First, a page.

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Queen Mary Alumni

Alumni profile - Anis Islam

(Geography BA, 2018)

I had always wanted to study in London and Queen Mary had the most liberal course options which explored Geography from non-western perspectives. It is also the only Russell Group university in London with a campus and it had some of the best field trip options in the country.


Headshot of alumnus, Anis Islam

What attracted you to the BA in Geography at Queen Mary?

I had always wanted to study in London and Queen Mary had the most liberal course options which explored Geography from non-western perspectives. It is also the only Russell Group university in London with a campus and it had some of the best field trip options in the country.

What aspects of your degree did you find most enjoyable and was there anything that surprised you in your studies?

The module, Geographies of Health and Biomedicine, was one of the biggest surprises on the course. I never thought I’d study a course on biomedicine as part of a Geography degree, but it ended up being one of the most interesting courses I studied and is now relevant given the COVID-19 pandemic. Although hundreds have suffered - and I do not want to take anything away from that - it has been fascinating to see the theory of a pandemic that we studied in our classrooms, play out in real life.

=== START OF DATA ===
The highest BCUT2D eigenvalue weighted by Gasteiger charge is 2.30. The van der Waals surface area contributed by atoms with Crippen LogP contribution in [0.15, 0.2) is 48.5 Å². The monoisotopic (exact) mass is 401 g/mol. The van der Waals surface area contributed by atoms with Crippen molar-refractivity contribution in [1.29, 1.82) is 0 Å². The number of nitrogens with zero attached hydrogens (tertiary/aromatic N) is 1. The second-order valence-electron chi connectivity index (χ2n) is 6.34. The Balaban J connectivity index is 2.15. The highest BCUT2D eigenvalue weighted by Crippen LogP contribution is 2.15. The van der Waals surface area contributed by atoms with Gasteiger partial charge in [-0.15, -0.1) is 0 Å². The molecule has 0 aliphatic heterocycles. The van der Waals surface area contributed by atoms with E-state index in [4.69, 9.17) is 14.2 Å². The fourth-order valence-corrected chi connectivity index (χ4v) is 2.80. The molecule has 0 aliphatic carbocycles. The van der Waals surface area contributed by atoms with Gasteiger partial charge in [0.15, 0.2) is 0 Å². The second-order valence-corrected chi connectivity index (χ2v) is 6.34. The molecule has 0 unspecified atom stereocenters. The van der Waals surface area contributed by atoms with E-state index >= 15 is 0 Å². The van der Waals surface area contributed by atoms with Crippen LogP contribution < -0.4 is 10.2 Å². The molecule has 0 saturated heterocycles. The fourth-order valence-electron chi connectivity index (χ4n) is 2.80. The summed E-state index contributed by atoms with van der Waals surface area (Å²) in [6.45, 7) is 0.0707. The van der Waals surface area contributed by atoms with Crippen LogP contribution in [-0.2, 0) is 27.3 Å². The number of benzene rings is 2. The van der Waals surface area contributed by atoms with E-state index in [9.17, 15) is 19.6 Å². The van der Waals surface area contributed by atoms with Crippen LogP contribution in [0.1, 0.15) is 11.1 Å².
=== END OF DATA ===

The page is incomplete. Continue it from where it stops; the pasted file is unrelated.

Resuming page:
Can you describe your career path to date and your current role? What does a typical working day look like for you?

After my degree, I did a masters in Development Studies, then got a graduate job at Metro Bank. Although I gained a lot of skills from it, I didn’t enjoy the role and learnt that I'm thankfully not motivated by money. I then moved on to become a Programme Coordinator at the US-UK Fulbright Commission, which I loved and where I worked on social mobility and a US exchange programme for over 200 students. However, I moved on as I was offered a position having applied to the Civil Service Fast Stream.

I've spent the last year as a Policy Advisor at the Department for Digital, Culture, Media and Sport, working on Digital Tech Policy. My specific role is in stakeholder engagement, which means I lead engagement with some of the biggest tech companies and representative organisations in the world and communicate their concerns to Government through ministers to other departments. Anis Islam outside number 10The policy work I do often varies across my team and the demands of my stakeholders, which sees my work range from COP26 and G7, to scaling up growth, tech events and policy bills. It also involves briefings galore and preparing speeches for the Secretary of State and Ministers in my department.

I’ve recently been promoted to Senior Policy Advisor for Cyber Security, working on policy to make the UK the greatest cyber nation, with a focus on developing youth skills. I will also be one of the leads in delivering some amazing programmes for government, including Cyber Explorers.